How many bones does a baby have? The answer might just surprise you. Read on to find out why and how it changes through their development.
A fully grown adult has 206 bones (give or take).
But what about those tiny tots whose bodies are still growing?
Surely fewer—they’re smaller, after all—right?
How many bones does a baby have?
The answer might surprise you.
It’s time to explore the wonderful world of osteology (yep, that’s the study of bones).
In this article: 📝
- Are there 206 or 213 bones in the human body?
- Do babies have more bones than adults?
- Why do babies have 300 bones at birth?
- Do kids have more bones than adults?
- So, how many bones does a baby have?
Are there 206 or 213 bones in the human body?
Okay. Before we look at the bambinos, let’s start with your body.
As an adult human, you’ll have between 206 and 213 bones.
Why isn’t this an exact number?
Well, we’re all made a little differently.
Some people have things like extra ribs and vertebrae, so there’s quite a bit of variation in the population.
Do babies have more bones than adults?
Yes! A newborn has between 270 and 300 bones. So that’s about 100 more bones than you.
But in a baby, some of those ‘bones’ are made from a softer material called cartilage.
(We adults have some cartilage too, which allows us to fold the top of our ears over themselves.)
As your baby grows up, many of those pieces of cartilage are replaced by harder bones.
Your baby’s kneecaps, for example, are made from cartilage right now.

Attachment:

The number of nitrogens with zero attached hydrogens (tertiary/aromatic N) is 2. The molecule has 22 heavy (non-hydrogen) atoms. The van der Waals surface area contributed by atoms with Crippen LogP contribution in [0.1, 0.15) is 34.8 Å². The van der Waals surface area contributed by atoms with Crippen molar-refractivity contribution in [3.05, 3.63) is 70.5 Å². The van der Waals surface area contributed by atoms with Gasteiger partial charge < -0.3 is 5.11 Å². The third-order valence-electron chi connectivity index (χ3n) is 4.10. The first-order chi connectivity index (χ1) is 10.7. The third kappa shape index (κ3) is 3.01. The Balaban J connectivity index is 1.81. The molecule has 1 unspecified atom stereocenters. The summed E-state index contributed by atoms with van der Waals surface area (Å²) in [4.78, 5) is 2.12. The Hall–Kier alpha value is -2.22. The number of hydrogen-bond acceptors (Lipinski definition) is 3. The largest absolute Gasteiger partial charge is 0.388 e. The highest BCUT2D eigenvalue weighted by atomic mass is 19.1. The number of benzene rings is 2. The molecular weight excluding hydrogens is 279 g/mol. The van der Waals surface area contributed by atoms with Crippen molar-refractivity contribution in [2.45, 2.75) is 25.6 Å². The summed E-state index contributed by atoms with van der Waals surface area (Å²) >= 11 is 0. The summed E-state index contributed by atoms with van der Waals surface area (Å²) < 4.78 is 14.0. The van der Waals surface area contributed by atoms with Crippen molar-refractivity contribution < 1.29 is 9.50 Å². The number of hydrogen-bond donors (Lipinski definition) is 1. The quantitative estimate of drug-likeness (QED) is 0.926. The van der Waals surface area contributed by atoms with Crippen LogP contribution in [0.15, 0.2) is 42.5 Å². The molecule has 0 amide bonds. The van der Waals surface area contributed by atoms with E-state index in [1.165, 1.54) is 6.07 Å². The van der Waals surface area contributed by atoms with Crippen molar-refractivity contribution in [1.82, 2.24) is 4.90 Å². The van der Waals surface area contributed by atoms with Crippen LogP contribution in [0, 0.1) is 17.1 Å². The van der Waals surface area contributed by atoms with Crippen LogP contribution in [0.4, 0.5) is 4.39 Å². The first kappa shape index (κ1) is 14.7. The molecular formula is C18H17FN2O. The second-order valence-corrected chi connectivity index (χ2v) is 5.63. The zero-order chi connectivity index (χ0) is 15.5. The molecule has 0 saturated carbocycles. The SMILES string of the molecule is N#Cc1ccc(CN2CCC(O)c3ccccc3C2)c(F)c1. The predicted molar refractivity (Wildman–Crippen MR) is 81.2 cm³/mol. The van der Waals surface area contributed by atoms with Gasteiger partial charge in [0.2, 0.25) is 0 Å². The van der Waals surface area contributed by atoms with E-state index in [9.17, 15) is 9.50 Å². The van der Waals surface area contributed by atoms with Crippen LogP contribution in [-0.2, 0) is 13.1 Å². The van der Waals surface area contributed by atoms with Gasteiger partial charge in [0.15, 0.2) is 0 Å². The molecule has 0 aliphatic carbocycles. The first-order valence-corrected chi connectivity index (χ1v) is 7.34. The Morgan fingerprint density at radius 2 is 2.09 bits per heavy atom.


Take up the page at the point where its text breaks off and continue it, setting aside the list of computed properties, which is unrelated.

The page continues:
But, as they grow up, the soft cartilage will harden into bone.
This will happen between the ages of two and six.
Why do babies have 300 bones at birth?
As well as becoming ossified (which means turning into hard bone), some of your baby’s bones will begin to fuse as they get older.
The process will only finish when they reach adulthood.
So why does this all happen?
Well, a baby’s larger set of soft bones serves an important purpose—it’s pretty cozy in the womb, and they’ve got to be able to make themselves at home in there.
And birth? Well, we all know that’s a bit of a squeeze.
Your newborn baby’s skull, for example, is actually made up of 5 plates of bone.
This means that if you have a vaginal birth, the skull is not damaged during delivery.
Instead, the soft plates of bone squeeze together and overlap neatly, a bit like the tiles on the roof of your house.
The plates in the skull are connected by tough, fibrous tissue.
Some spots are particularly soft on a baby’s head.
These are called fontanelles and are places where the plates haven’t joined yet.
But don’t worry, the soft spots are covered by a protective membrane—gently touching them shouldn’t be a problem.
The plates (and the gaps between them) mean there’s enough room for your baby’s head to grow.
And that’s a good thing!
In the three months after birth, your baby’s brain grows rapidly.
Researchers found that during this time, a newborn’s brain grows from about a third of the size of an adult brain to just over half its size.
After that, the skull plates begin to fuse, and the fontanelles start to disappear.
Do kids have more bones than adults?
Yes, because the bone fusing process carries on for many years.
By the time they’ve reached 25 years old, your not-so-little one’s bones will have stopped growing altogether.
And here comes a plot twist.
Bones don’t just sit there—even in adults who have stopped growing.
Every ten years, your whole skeleton regenerates itself in a process known as remodeling.
So, how many bones does a baby have?
Your newborn baby has between 270 and 300 bones—that’s a lot more than you.
But, as they grow and develop, your little peanut’s bones will fuse and harden.
By the time they’ve reached 25, they’ll have their full adult set.
That’s a lot of growing to do.
And it’s only the beginning.
Enjoy every moment, mama!